Valley medical personnel see increase in severe child abuse - East Valley Tribune: East Valley Local News

Valley medical personnel see increase in severe child abuse

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Posted: Thursday, September 15, 2011 1:50 pm

Valley hospital personnel say they are seeing a rise in child abuse cases and an increase in the severity of injuries in those cases.

Dr. Leslie Quinn, a forensic pediatrician at Phoenix Children's Hospital who serves on the hospital's Child Protection Team, told the Tribune that doctors have seen a troubling trend of child abuse in recent months.

"We are definitely seeing more cases, especially in the last four to six months," said Quinn, who has worked as a forensic pediatrician for the last 10 years. "And we worry about the ones we don't see. Poverty is a strong indicator, and although child abuse is not limited to homes experiencing financial difficulties, it does tend to increase in times of economic stress and correlates with the increase we see in such cases. There's more stress in the home."

Six high-profile abuse cases have surfaced in the East Valley in recent months including the death of a 4-year-old Mesa girl in May. Police say the girl was the victim of a severe beating by her mother's live-in boyfriend. That case is one of four in which police also arrested the mother for knowing about the abuse, but doing nothing about it, or for providing wrong information to police when first questioned.

The details of the abuse are unimaginable: A Gilbert mother is accused of sodomizing her 10-year-old adopted son with a toothbrush, forcing dog feces in his mouth, and burning him with a curling iron and a lighter, according to police.

Also in Gilbert, another mother was arrested after blowing marijuana smoke into her 10-month-old daughter's mouth, according to police.

Dr. Erin Nelson, a forensic psychologist in Scottsdale, said that while it is possible for an isolated incident to result in a child's death, lethal acts of violence against children are all too often the culmination of a pattern of escalating abuse.

"Child abuse is not new," Nelson said. "It's always a problem. For one to be able to abuse a child, there's been a breakdown in one's ability to cope with frustration, or you're talking about a selfish and disturbed person."

Nationally, five children die each day from severe abuse, and in Arizona alone, a child is abused every hour, according to Child Protective Services.

In 2008, there were 51 children who died from severe child abuse in Arizona. That number rose to 64 in 2009, according to CPS statistics.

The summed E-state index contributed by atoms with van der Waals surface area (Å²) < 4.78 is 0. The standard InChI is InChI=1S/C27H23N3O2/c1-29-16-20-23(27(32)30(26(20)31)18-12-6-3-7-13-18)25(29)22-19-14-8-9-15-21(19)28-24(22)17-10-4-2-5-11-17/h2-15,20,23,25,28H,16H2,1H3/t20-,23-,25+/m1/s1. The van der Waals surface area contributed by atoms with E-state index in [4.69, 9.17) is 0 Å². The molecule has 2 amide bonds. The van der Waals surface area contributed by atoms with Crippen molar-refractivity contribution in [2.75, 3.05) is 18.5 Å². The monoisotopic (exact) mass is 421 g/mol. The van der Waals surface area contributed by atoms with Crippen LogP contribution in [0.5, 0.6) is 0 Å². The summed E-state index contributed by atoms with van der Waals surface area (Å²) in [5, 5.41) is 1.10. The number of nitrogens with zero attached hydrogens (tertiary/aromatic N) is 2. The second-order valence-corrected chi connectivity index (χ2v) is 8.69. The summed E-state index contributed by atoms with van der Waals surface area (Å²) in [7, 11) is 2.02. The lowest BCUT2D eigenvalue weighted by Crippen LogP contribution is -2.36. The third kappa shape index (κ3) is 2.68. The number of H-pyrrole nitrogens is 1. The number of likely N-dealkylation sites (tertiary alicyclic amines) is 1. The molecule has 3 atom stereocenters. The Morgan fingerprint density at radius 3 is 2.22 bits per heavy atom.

Statistics for 2010 have not been totaled yet. But Arizona is mirroring the national trend of a rise in child abuse deaths, according to Steve Meissner, a CPS spokesman.

The amount of abuse cases coming through the doors of Phoenix Children's Hospital alone is staggering. The hospital's forensics team consulted with authorities on 183 cases last year, including eight fatalities, half of which occurred in December.

Last year, Phoenix Children's made 463 reports to CPS. The most significant of those included:

• 153, physical abuse.

• 79, physical neglect.

• 63, medical neglect.

• 68, substance exposed newborns.

• 38, sexual abuse.

A lack of connection to the child and inexperience in taking care of children only fuel the abuse when a child cries or becomes unruly while in the abuser's care, Quinn said.

"Often, the live-in boyfriend does not have a connection to the child and they don't have the skills to calm a fussing baby," Quinn said. "They have no emotional investment in the baby, and then, the babies often bear the brunt of their frustration while the mother is out working."

Although bruises from the beatings can eventually go away, physical and emotional scars can remain from the traumatic experience of ongoing abuse, Quinn said.

"How close a relationship the child has with the person who abuses them has a more serious effect on them, especially if it is a parent," Quinn said. "Kids who are physically abused have to find a way ... to emotionally deal with it, and that outcome often depends on the kind of abuse and how long it went on.

"For someone who is abused, it can affect their ability to cope and make rational decisions later, but every person has the inherent ability to adapt to or resist negative experiences in their life."

• Contact writer: (480) 898-6533 or msakal@evtrib.com

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